Dan Gilbert already had a fortune from founding the mortgage company Quicken Loans. Now he stands to make even more by buying office buildings on the cheap in Detroit's economically depressed downtown and convincing tenants to move into them to help the ailing city. It's working, he tells Bob Simon, and for anyone who would say he's a greedy capitalist, his answer is he is essentially doing a lot of good for a city that's seen a lot of bad. Simon's story about Detroit, the largest American city to ever file for bankruptcy, will be broadcast Sunday, Oct. 13 at 7 p.m. ET/PT.
After three years, when Gilbert moved his company's headquarters to downtown, the billionaire has managed to lure 90 major tenants in addition to his own workers. Using more than a billion dollars of his own, he has revitalized the downtown, buying buildings as cheap as the cost of one year's rent for a similar space in New York, refurbishing and then renting them to the likes of Chrysler and Twitter. But it's not just another case of the rich getting richer, says Gilbert. "I know that sometimes there's Hollywood movies that, you know, describe every investor and profit-making capitalist as somebody very greedy," he tells Simon. "But in our case, you know, I think it's doing well by doing good. And I think that fits very nicely together."
Prospective tenants are thinking along the same lines, apparently taking a stake in the future of what was once a capital of U.S. heavy industry. "You can impact the outcome in Detroit," he says he tells them, "And that sells. It's crazy, but it sells...But here you can actually see-- what you do affect a great American city, and its hopefully historical comeback."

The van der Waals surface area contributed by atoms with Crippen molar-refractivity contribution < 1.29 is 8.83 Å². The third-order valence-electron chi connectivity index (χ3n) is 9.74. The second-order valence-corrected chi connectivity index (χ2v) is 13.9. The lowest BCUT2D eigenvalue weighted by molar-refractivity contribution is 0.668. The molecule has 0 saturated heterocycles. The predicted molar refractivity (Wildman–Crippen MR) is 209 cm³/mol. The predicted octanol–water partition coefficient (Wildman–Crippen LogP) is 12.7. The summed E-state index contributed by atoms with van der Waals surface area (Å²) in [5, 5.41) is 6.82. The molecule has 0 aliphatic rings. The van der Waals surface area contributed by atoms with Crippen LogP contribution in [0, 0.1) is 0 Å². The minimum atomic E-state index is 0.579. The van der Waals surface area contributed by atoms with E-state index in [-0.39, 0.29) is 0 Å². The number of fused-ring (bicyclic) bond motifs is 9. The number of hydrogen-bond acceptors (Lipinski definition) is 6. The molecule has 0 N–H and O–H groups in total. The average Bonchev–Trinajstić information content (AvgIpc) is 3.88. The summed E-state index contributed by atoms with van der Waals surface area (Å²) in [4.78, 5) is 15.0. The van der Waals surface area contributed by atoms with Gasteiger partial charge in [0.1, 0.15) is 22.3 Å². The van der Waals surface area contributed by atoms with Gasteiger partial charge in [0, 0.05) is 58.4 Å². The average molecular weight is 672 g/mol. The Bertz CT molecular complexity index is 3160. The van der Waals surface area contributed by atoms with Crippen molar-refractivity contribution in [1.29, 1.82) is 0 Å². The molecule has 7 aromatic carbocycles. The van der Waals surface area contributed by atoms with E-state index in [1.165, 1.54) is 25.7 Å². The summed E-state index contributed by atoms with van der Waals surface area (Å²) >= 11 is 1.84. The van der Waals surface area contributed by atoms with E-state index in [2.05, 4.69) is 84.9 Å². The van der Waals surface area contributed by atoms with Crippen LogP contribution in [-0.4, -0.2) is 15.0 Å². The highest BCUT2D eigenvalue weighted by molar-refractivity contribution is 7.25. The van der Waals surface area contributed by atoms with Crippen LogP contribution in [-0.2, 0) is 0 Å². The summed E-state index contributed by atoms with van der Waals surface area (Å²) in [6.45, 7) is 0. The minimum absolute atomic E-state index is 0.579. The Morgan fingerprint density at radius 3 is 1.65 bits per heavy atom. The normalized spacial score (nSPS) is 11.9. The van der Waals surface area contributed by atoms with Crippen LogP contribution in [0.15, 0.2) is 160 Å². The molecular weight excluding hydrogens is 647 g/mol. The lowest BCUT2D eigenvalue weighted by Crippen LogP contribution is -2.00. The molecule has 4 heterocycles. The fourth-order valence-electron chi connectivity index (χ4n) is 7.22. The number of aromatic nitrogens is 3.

He says hopefully because his downtown is an oasis in a 139-square mile city that contains nearly 80,000 devastated buildings and neighborhoods rife with abandoned homes. The decline of America's once world-leading auto industry, political corruption and other factors have contributed to the economic crisis and a mass exodus in Detroit, which has lost nearly two-thirds of its population over the last 60 years. Simon visits a neighborhood where the remaining residents can't depend on fire or police. The challenge is to bring back those neighborhoods, but can Detroit do it with a government $18.5 billion in debt?
The books will have to be balanced to go forward and bankruptcy is the first step on that path. In that scenario, there will be painful consequences. Pensioners will take less money, as will the city's creditors. Benefits for city employees will be trimmed. That task falls to Kevyn Orr, a bankruptcy attorney, who was put in charge of the city.
"I'm sorry. This is unfortunate. I recognize how severe it is," he tells Simon. "You know, I come from pretty common stock. I by no means am insensitive to the human cost, but we don't have a choice. These choices have been made for us a long time ago."